- Pelvic floor exercise 3: Sit on a chair or bench at the very front of the edge of the seat. Your legs and knees are approximately at a right angle. Support yourself with your hands backwards and lean back slightly without touching the backrest. Raise your legs to keep them at right angles. In addition, tense the pelvic floor and stay in this position as long as you can.
Not only special exercises can prevent vaginal prolapse or uterine prolapse. Basically, holistic sports such as swimming, yoga, Pilates or fitness are suitable to strengthen the pelvic floor and the holding apparatus of the organs.
As a rule of thumb, butt exercises (e.g. properly performed squats) tend to be good for the pelvic floor, abdominal exercises and upper body exercises (e.g. sit-ups) tend to be bad for the holding apparatus of the abdomen because of the pressing force development in the abdomen.
Spinal disc herniation
Probably the best known prolapse is the intervertebral disc prolapse or herniated disc. The intervertebral discs are cartilage with a gelatinous core, which dampen shocks and friction between the vertebrae of the spine. They give the spine its mobility and have to perform very highly. With every step and every turn of the body, they are milled, compressed and pulled.
Prolapse can occur when an intervertebral disc is undersupplied, the load becomes too great or (genetically determined) malformations are present. The herniated disc usually has a history of years. Thus, it takes a long maldevelopment to damage the substance of the intervertebral disc to such an extent that it partially detaches from the neighboring vertebrae and penetrates into the spinal cord or peripheral area of the spine.
A herniated disc can be prevented primarily by building muscle and observing ergonomics at the workplace and in everyday life. Therapy in many cases is limited to treating the pain with medication and heat.
Hemorrhoids, anal and rectal prolapse
Usually hemorrhoids mean a hemorrhoidal disease. Acute hemorrhoids complicate everyday life, because sitting becomes torment. And they violate the private sphere, because unpleasant visits to the doctor can hardly be avoided.
But what is it all about when we talk about hemorrhoids? Most often, hemorrhoids mean a lowering or prolapse of the vascular pads of the anus, which are called hemorrhoids. The hemorrhoids serve the fine sealing of the anus together with the sphincter, but in contrast are blood-filled vessels. They relax during bowel movements (emptying) and thus clear the way for emptying the rectum.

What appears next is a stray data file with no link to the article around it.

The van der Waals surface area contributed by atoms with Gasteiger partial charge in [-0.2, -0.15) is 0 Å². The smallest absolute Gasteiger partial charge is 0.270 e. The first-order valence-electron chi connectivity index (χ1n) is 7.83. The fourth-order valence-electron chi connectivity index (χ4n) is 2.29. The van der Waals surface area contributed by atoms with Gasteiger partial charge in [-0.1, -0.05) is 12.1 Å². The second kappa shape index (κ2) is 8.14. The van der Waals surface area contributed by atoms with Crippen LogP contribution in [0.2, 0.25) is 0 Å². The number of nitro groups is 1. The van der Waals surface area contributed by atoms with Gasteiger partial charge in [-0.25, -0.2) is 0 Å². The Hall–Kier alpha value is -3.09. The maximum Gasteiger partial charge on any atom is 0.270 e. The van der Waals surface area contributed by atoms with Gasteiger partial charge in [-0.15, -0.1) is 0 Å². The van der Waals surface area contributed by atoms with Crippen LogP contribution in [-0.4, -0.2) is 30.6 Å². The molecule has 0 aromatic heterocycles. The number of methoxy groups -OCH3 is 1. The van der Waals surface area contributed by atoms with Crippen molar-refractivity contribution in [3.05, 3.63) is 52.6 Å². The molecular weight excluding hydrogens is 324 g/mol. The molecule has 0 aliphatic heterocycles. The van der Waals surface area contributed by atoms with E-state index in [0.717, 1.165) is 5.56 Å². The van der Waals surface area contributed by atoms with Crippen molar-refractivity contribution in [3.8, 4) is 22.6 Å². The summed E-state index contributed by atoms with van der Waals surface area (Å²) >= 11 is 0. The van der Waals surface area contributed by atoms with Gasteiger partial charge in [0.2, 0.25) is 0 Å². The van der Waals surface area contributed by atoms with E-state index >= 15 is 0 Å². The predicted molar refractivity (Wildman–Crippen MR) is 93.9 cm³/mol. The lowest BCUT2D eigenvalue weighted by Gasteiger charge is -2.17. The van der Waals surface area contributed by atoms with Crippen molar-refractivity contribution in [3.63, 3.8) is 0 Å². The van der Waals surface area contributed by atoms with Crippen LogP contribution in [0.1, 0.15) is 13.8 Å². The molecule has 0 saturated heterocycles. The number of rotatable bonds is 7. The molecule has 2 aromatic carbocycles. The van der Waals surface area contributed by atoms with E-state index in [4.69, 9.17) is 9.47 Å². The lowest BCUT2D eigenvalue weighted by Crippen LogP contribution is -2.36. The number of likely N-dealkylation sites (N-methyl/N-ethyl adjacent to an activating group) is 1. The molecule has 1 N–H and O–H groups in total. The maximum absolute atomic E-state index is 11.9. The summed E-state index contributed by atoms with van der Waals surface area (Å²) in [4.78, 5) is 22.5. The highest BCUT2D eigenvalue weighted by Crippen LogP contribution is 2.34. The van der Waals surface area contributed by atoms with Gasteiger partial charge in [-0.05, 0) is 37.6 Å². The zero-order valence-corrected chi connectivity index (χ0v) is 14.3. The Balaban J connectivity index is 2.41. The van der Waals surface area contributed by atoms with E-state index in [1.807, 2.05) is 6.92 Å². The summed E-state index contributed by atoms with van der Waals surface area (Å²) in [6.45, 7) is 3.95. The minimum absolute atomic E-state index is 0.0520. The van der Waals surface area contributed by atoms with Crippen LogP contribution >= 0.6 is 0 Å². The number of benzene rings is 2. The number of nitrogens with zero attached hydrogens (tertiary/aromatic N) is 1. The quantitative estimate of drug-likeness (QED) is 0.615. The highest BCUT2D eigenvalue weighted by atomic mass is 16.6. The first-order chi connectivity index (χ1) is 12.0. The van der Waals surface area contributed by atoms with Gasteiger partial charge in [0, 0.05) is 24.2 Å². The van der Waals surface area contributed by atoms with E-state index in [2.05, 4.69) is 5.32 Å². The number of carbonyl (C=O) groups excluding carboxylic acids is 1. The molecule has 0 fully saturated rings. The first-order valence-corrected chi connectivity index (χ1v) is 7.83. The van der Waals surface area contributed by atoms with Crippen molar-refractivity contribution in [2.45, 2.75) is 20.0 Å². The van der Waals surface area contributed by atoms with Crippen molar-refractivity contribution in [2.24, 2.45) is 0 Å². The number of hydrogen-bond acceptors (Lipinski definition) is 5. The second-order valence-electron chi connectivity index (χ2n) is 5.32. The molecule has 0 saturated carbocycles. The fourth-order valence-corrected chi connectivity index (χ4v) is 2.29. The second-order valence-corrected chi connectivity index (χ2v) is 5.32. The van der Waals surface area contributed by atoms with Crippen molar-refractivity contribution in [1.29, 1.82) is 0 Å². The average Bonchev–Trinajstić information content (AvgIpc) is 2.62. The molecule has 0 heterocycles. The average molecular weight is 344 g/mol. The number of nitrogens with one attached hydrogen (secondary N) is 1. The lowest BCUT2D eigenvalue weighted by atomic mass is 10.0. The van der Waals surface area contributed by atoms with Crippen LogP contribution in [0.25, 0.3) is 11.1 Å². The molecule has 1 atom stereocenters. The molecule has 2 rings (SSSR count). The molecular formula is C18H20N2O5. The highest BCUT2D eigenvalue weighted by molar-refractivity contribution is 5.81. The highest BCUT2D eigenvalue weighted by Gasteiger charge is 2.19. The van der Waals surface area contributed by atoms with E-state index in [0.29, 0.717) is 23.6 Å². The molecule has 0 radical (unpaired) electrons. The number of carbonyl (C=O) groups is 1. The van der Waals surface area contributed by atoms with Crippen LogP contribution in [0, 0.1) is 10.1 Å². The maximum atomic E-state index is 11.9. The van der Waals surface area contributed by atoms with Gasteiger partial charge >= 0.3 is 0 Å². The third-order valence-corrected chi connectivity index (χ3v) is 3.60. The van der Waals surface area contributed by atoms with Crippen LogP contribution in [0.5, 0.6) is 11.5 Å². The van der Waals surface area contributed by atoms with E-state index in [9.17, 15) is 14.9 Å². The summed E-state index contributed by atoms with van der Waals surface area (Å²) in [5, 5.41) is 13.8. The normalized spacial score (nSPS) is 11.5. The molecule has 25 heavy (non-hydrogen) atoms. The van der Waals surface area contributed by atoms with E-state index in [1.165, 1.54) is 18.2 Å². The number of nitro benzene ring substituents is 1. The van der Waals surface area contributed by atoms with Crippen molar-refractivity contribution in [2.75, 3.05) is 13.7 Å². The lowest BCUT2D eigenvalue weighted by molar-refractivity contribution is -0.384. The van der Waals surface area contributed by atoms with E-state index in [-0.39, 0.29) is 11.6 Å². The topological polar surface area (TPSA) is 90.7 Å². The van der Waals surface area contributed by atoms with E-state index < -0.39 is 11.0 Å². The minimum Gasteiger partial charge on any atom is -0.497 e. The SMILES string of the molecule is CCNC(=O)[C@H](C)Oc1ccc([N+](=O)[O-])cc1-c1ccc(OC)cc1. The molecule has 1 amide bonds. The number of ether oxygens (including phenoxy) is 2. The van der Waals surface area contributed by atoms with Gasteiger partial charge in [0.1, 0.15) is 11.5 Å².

If the hemorrhoids stand out, this occurs in gradations from mild and reversible (grade 1) to severe and irreversible (grade 4). Fourth-degree hemorrhoids are called prolapse and require treatment.
prolapse is considered a precursor of rectal prolapse, in which not only the mucous membranes in the area of the hemorrhoids of the anus emerge, but part of the rectum turns outwards.
In the early stages of hemorrhoids, patients and doctors prefer symptomatic treatment with ointments. They eliminate pain during bowel movements and reduce inflammation. However, in cases of pronounced prolapse, only surgery remains for healing. Thus, outpatient methods for the obliteration of hemorrhoids – for example, by means of syringes and by surgically placed rubber bands – have proven themselves.
In later stages (hemorrhoids of the 4th degree) as well as in rectal prolapse, only inpatient surgical interventions bring healing. Here, excess tissue is removed, which is associated with significant risks in the case of rectal prolapse.
Differential diagnosis of prolapse
Depending on the type of prolapse, very different differential diagnoses are possible. Basically, cancers and tumors of the genital organs, the intestine or the organs in the chest and abdomen come into consideration. Also radiating spinal diseases, inflammation and injuries of soft tissues and the musculoskeletal system can trigger a feeling of pressure, pain and discomfort in the chest, back and abdomen.
In prolapse , a common differential diagnosis is thrombosis, a blood clot in a superficial vein in the anus that leads to painful swelling. The term thrombosis can be misleading in this case: In contrast to the dreaded deep vein thrombosis or other thrombi, thrombosis is usually harmless as often life-threatening circulatory disorders. The thrombus is broken down by the body within a few weeks.
The genital prolapse of the woman can manifest itself similar to an inguinal hernia (cf. hernia). In contrast to prolapse, this does not lower the vagina or uterus. The hernia is caused by a “hernia” in the abdominal wall or groin. Part of the intestine passes through this rupture, causing palpable, soft swelling. Like genital prolapse, the hernia is also favored by a weak supporting apparatus of ligaments and muscles as well as by strong efforts in the abdomen (pressing, incorrect lifting).
A herniated disc (the prolapse of an intervertebral disc) can be confused with other painful diseases of the spine, chest (thorax) and organs heart, lungs, kidneys and liver. Accident-related injuries and fractures of the spine also manifest themselves in comparable pain, but are rarely accompanied by disc prolapse. A herniated disc must therefore be detected by imaging techniques before the targeted therapy is initiated.